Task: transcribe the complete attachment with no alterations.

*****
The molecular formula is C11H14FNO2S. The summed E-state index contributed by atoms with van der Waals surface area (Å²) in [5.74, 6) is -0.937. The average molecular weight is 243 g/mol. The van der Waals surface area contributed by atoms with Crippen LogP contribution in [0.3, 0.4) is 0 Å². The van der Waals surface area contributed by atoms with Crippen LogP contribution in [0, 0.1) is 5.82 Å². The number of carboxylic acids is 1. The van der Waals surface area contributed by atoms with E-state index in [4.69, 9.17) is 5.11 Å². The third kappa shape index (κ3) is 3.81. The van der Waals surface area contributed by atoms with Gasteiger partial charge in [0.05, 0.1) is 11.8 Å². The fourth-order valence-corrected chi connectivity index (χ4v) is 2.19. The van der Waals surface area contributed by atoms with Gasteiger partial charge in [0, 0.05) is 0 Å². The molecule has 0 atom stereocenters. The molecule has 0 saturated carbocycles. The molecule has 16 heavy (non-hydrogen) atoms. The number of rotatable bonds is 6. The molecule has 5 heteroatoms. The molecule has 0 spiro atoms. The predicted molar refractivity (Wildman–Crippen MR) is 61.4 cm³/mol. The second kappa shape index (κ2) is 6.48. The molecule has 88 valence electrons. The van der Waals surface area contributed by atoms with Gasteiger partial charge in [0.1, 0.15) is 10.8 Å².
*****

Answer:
The molecular formula is C11H14FNO2S. The summed E-state index contributed by atoms with van der Waals surface area (Å²) in [5.74, 6) is -0.937. The average molecular weight is 243 g/mol. The van der Waals surface area contributed by atoms with Crippen LogP contribution in [0.3, 0.4) is 0 Å². The van der Waals surface area contributed by atoms with Crippen LogP contribution in [0, 0.1) is 5.82 Å². The number of carboxylic acids is 1. The van der Waals surface area contributed by atoms with E-state index in [4.69, 9.17) is 5.11 Å². The third kappa shape index (κ3) is 3.81. The van der Waals surface area contributed by atoms with Gasteiger partial charge in [0.05, 0.1) is 11.8 Å². The fourth-order valence-corrected chi connectivity index (χ4v) is 2.19. The van der Waals surface area contributed by atoms with Gasteiger partial charge in [0, 0.05) is 0 Å². The molecule has 0 atom stereocenters. The molecule has 0 saturated carbocycles. The molecule has 16 heavy (non-hydrogen) atoms. The number of rotatable bonds is 6. The molecule has 5 heteroatoms. The molecule has 0 spiro atoms. The predicted molar refractivity (Wildman–Crippen MR) is 61.4 cm³/mol. The second kappa shape index (κ2) is 6.48. The molecule has 88 valence electrons. The van der Waals surface area contributed by atoms with Gasteiger partial charge in [0.1, 0.15) is 10.8 Å².